The income annuity: a life jacket for retirees
By David Machia
This article is taken from “The Income Annuity is the Constrained Investor’s Life Jacket” originally published on RetirementInvestor.io.
For many retirees, the financial equivalent of the life jacket is an annuity. It is the one and only tool that can save a retiree’s income. And for that reason alone, his popularity should be far greater than it is.
I think of the role of an annuity in the context of an investor’s retirement income planning. In this previous article, I wrote about the characteristics that describe “constrained investors” and some of the big risks they should plan for.
And in a separate article, “How to Think About Annuities,” I suggested questions you should ask the financial professional who recommends you buy an annuity.
I want to merge these topics and delve into the retirement security challenges of the constrained investor by giving you a simple framework for determining whether you are, in fact, a constrained investor. Next, I’ll focus on a particularly dangerous issue for constrained investors: longevity risk.
Are you a constrained investor?
The good news is that constrained investors come to retirement with savings. The less good news is that the amount of money they have accumulated is not high relative to the level of income they need to produce their savings. For the purposes of the following example, I define “retiree income needs” as the amount of annual income required to fund their minimally acceptable lifestyle.
Social security and pensions will cover part of the income a retiree needs. The rest must be generated by the retiree’s savings. The difference between the two is the income gap.
Let’s take the example of a young retiree whom we will call Anne. A disciplined saver, Anne has accumulated a nest egg of $875,000 and receives a monthly Social Security retirement benefit of $2,100. For her peace of mind, Anne needs a total monthly income of $5,200. But she doesn’t know how much she can safely spend each month, or what risk to take.
Subtracting her Social Security income from her total monthly income goal, we find that Anne has an income gap of $3,100 per month or $37,200 per year.
$5,200 – $2,100 = $3,100 ($37,200/year)
The income/asset ratio
Divide the annual income you need to produce with your savings by the total amount of savings available to produce income. If the resulting percentage is 3% or more, you are a constrained investor. In Anne’s case, it looks like this.
$37,200 ÷ $875,000 = 0.0425, or 4.25%
4.25% is greater than 3%. Thus, with an income-to-asset ratio of 4.25%, Anne is a constrained investor.
Now that we know Anne is a forced investor, what does that mean? In a word, caution. Anne’s savings will be under pressure to provide the level of income she desires. She will really need the help of a financial advisor who specializes in retirement income planning and who will provide her with a formal, written plan outlining how her income will be created.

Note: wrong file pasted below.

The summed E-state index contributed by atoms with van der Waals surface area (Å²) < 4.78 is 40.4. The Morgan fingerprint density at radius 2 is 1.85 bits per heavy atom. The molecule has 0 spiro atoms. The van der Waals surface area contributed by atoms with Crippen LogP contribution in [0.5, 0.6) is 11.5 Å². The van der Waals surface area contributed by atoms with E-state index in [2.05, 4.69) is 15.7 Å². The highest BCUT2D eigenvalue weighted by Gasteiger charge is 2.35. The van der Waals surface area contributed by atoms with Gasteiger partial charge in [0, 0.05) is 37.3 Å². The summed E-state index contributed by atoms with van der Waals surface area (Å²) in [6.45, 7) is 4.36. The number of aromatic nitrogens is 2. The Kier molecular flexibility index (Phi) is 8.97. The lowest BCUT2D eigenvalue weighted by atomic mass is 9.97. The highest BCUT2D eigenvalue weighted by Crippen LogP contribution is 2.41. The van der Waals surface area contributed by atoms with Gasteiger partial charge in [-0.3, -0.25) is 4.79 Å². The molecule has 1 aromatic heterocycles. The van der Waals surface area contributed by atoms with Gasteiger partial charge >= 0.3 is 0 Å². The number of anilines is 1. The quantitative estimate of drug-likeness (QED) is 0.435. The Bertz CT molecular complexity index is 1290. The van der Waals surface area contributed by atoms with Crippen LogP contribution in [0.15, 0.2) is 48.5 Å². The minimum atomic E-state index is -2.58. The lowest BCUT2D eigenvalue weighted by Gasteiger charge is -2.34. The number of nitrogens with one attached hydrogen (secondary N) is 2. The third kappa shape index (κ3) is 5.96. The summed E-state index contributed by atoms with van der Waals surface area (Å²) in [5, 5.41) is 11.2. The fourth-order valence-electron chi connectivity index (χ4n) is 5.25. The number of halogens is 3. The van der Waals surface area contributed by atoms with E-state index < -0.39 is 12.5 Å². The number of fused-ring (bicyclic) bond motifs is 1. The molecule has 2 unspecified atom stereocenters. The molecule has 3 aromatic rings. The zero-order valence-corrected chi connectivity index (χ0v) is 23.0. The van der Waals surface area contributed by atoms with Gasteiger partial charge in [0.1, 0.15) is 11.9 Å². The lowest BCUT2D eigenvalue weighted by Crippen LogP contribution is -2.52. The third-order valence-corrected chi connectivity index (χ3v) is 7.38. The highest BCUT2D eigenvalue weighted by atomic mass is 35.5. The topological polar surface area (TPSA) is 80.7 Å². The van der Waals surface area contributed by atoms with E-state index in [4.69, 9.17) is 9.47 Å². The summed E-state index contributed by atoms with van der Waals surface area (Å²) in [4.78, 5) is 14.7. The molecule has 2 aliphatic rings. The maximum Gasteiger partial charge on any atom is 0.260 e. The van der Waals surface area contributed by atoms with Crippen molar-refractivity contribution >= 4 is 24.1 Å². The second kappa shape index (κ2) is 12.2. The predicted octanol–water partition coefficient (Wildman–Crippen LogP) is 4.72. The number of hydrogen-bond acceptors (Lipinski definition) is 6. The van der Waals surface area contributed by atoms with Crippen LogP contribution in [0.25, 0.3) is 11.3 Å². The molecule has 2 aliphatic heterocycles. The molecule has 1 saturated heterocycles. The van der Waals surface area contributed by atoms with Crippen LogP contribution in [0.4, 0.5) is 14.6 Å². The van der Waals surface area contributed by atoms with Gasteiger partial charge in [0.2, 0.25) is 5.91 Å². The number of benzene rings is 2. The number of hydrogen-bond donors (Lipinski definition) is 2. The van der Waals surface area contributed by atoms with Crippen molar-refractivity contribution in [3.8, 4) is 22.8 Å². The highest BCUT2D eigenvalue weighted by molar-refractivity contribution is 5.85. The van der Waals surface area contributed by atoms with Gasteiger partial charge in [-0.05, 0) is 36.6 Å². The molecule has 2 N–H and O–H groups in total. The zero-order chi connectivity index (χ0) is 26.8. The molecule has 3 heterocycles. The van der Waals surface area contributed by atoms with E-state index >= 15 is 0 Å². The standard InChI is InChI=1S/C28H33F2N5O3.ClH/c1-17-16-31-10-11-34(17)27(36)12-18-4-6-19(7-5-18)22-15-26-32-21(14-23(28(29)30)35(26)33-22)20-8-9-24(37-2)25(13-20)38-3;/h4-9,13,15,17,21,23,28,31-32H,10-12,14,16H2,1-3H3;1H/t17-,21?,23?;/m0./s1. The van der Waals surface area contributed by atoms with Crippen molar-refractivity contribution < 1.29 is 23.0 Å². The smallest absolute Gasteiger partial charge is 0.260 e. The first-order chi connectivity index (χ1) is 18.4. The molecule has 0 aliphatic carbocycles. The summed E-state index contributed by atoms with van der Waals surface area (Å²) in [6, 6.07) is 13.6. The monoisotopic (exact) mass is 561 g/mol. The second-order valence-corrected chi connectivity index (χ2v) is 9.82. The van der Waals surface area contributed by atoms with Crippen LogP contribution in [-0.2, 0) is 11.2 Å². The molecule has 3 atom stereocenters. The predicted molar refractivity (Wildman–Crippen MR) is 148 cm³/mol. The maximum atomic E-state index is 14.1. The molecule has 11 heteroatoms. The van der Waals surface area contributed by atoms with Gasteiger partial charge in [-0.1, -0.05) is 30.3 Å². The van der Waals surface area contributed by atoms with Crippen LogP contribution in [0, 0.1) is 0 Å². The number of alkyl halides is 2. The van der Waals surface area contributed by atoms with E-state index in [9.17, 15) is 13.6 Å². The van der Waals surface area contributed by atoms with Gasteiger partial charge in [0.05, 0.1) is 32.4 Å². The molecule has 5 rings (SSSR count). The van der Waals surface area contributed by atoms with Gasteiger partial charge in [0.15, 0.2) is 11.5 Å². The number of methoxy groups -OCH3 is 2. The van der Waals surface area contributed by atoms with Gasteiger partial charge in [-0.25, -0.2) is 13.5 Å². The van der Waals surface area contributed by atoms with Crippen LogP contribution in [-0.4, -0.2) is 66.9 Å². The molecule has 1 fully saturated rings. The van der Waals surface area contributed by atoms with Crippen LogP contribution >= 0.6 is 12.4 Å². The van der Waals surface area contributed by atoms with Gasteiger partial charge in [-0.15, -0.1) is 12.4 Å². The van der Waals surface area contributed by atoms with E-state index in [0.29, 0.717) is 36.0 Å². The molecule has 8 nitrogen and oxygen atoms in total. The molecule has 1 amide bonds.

An income plan that balances safe investments with appropriate exposure to the growth potential of the stock market can provide Anne with several important benefits, including secure monthly paychecks throughout retirement. I have described such a plan here. The aspect of secure monthly paychecks adds a high degree of emotional management that allows retirees like Anne to stay consistent with investments.
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Anne’s longevity risk
Is living a long life really a risk? In financial terms, this is absolutely an incredibly large risk. Anne’s mother lived to be 96 years old. What would happen if Anne survived her mother, say six years, until the age of 102? Sounds far-fetched? It’s not.
In 2020, there were 920,000 people in the United States who had reached the age of 100. It is predicted that there will be more than five million by 2058. Anne could very well find herself among this group of American centenarians.
Longevity and inflation
Adding to Anne’s longevity risk is the problem of inflation, which recently rose to 7.5%, a level not seen in the United States since the 1970s.
For Anne’s purchasing power to be the equivalent of what $5,200 a month buys today, by the last year of her retirement, Anne’s monthly income must reach $15,071. And this is based on the assumption of an inflation rate of 3%.
The dual risk of longevity and inflation should motivate any investor forced to find that balance between safe investments and exposure to the growth potential of equities.
Retirement success starts with recognizing the type of investor you are. If you determine that you are a limited investor, you should be confident in your financial security in retirement. But don’t wait to take the planning steps that will give you the best chance of having an income that keeps pace with inflation and lasts a lifetime.
You can read the original article in full on RetirementInvestor.
About the Author: David Macchia
David Macchia is an author, speaker, and entrepreneur focused on improving the current state of retirement income planning. He is the founder of Wealth2k, Inc and the developer of the widely used retirement income solution, The Lifetime Income Model®. Recently, David developed Women and Income™, the first retirement income solution developed to meet the differentiated needs and preferences of female investors. David is the author of the consumer finance book, “Lucky Retiree: How to Create and Keep Your Retirement Income with The Income for Life Model®”.
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